The rest of the themes remain as fresh as ever. The suggestive saxophone solo in the initial credits (“Saxo solo”), or the full version of “The dark side of the heart”; the “Milonga de los tres” (Milonga for three), dedicated to the three friends/artists Oliverio, Erik (André Melançon) and Gustavo (Jean-Pierre Reguerraz), staunch supporters of the vitality implied in the “carpe diem”. Also the love theme dedicated to Ana (played by the attractive, sensual Sandra Ballesteros), the prostitute reader of poetry for whom Oliverio falls hopelessly in love, the one he eventually manages to “fly” in bed with, and the one whom he gives (quite literally) his heart. There is a duel between the bandoneon and the saxophone in this theme. The accordion stresses the future couple’s origins, moving to Montevideo in order to find work, one to prostitute his wits earning a living in an advertising agency, the other her body. The saxophone solo exposes the beautiful love theme heard in the initial credits, supported by synthesizers. Both are shrouded by the “Sefini” bar’s peculiar atmosphere, the Montevideo nightspot frequented by Oliverio, where he dwells in his “Soledad” (Solitude) before meeting Ana, to the rhythm of Carbajo’s guitar and Esperanza Romero’s voice.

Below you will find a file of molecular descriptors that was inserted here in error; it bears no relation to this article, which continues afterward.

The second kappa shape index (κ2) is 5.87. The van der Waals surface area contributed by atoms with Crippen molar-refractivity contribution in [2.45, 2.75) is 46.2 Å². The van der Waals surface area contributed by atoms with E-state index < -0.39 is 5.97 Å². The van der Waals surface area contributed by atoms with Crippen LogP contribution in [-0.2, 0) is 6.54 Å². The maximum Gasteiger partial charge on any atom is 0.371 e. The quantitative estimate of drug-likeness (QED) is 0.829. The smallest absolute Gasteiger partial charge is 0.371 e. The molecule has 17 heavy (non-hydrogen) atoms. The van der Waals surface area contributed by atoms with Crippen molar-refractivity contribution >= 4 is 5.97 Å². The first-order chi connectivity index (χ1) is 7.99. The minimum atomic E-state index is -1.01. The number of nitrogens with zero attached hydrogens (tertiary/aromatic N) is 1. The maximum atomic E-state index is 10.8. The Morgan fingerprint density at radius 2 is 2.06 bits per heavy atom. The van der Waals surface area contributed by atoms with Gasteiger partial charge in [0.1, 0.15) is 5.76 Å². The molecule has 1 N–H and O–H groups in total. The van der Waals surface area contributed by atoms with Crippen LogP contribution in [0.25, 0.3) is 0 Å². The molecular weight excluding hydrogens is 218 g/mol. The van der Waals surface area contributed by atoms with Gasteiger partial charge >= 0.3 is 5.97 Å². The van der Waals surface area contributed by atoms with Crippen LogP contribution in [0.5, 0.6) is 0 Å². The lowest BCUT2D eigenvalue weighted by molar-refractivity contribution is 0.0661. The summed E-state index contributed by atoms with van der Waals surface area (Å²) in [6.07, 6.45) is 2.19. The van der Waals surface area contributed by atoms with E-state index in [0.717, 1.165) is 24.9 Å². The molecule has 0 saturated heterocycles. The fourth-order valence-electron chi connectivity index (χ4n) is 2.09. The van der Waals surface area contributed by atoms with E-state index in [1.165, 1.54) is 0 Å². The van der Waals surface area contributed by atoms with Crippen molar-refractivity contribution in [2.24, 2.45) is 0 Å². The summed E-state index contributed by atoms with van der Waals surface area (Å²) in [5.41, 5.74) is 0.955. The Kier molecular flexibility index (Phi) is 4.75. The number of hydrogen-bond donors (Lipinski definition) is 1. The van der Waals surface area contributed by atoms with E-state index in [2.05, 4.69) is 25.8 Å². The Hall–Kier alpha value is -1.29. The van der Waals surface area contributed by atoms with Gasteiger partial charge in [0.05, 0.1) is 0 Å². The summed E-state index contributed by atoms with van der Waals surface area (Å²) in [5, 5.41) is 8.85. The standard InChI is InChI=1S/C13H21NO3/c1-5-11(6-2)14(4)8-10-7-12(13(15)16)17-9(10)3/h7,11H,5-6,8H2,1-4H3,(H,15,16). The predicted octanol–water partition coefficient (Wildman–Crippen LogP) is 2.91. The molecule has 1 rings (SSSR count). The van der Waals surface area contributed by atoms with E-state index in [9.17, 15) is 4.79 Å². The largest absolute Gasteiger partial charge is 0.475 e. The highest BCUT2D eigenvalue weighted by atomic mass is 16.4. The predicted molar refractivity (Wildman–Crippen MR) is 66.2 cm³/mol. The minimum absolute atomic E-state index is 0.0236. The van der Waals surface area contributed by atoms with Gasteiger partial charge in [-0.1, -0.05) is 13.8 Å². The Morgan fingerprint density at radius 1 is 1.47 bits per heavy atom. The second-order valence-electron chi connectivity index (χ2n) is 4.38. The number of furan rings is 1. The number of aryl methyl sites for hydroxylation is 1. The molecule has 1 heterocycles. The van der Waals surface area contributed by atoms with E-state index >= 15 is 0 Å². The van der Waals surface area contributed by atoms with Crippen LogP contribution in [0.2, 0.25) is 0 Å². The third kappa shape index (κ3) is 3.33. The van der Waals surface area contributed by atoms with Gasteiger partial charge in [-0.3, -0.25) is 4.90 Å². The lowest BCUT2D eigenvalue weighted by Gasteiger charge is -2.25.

They will also be “Contigo aprendí” and “Tú me acostumbraste” the boleros that will mark the rhythm of the second part directed by the same Subiela in 2001, with Ariadna Gil accompanying Grandinetti, to whom the composer dedicates a beautiful song, “Alejandra”, introduced by the piano and then executed with feeling by the guitar. It is not the only surprise hosted by the recording, which presents for the first time more than half a dozen songs belonging to this sequel, since the track that Montes recorded in four voices (interpreted and harmonized by Marta Cabrera in June 2018), and which has been titled “The dark side of the heart” (because it includes its main themes), is a magnificent gift of the author made on purpose for the occasion. An original and stimulating idea that gives full meaning to the director’s intentions, although he is no longer present to appreciate it.